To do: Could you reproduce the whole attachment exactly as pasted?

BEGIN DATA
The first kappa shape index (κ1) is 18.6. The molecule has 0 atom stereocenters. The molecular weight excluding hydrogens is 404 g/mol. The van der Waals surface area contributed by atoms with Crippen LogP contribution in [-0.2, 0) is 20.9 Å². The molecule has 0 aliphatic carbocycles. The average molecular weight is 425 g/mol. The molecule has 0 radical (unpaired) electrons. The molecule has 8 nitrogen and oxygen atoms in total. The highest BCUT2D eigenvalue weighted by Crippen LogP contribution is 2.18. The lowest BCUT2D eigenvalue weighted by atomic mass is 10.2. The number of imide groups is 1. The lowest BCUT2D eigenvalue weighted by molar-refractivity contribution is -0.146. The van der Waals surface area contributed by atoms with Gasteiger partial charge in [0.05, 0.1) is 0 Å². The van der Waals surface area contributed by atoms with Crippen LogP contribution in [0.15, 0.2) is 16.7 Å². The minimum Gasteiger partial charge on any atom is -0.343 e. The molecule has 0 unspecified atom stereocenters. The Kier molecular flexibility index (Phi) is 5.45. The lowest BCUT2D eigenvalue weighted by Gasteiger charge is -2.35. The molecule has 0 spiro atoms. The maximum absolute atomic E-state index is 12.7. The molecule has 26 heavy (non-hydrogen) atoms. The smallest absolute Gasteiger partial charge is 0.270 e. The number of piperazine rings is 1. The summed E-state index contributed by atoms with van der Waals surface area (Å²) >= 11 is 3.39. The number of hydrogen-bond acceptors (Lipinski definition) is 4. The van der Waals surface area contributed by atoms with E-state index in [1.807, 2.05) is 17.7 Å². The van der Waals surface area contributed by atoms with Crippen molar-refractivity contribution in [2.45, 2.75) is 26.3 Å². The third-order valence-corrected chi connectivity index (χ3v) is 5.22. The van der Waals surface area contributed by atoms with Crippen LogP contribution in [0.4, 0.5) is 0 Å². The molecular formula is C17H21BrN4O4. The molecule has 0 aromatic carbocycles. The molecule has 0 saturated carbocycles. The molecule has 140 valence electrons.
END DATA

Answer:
The first kappa shape index (κ1) is 18.6. The molecule has 0 atom stereocenters. The molecular weight excluding hydrogens is 404 g/mol. The van der Waals surface area contributed by atoms with Crippen LogP contribution in [-0.2, 0) is 20.9 Å². The molecule has 0 aliphatic carbocycles. The average molecular weight is 425 g/mol. The molecule has 0 radical (unpaired) electrons. The molecule has 8 nitrogen and oxygen atoms in total. The highest BCUT2D eigenvalue weighted by Crippen LogP contribution is 2.18. The lowest BCUT2D eigenvalue weighted by atomic mass is 10.2. The number of imide groups is 1. The lowest BCUT2D eigenvalue weighted by molar-refractivity contribution is -0.146. The van der Waals surface area contributed by atoms with Gasteiger partial charge in [0.05, 0.1) is 0 Å². The van der Waals surface area contributed by atoms with Crippen LogP contribution in [0.15, 0.2) is 16.7 Å². The minimum Gasteiger partial charge on any atom is -0.343 e. The molecule has 0 unspecified atom stereocenters. The Kier molecular flexibility index (Phi) is 5.45. The lowest BCUT2D eigenvalue weighted by Gasteiger charge is -2.35. The molecule has 0 spiro atoms. The maximum absolute atomic E-state index is 12.7. The molecule has 26 heavy (non-hydrogen) atoms. The smallest absolute Gasteiger partial charge is 0.270 e. The number of piperazine rings is 1. The summed E-state index contributed by atoms with van der Waals surface area (Å²) >= 11 is 3.39. The number of hydrogen-bond acceptors (Lipinski definition) is 4. The van der Waals surface area contributed by atoms with E-state index in [1.807, 2.05) is 17.7 Å². The van der Waals surface area contributed by atoms with Crippen molar-refractivity contribution in [2.45, 2.75) is 26.3 Å². The third-order valence-corrected chi connectivity index (χ3v) is 5.22. The van der Waals surface area contributed by atoms with Crippen LogP contribution in [0.4, 0.5) is 0 Å². The molecular formula is C17H21BrN4O4. The molecule has 0 aromatic carbocycles. The molecule has 0 saturated carbocycles. The molecule has 140 valence electrons.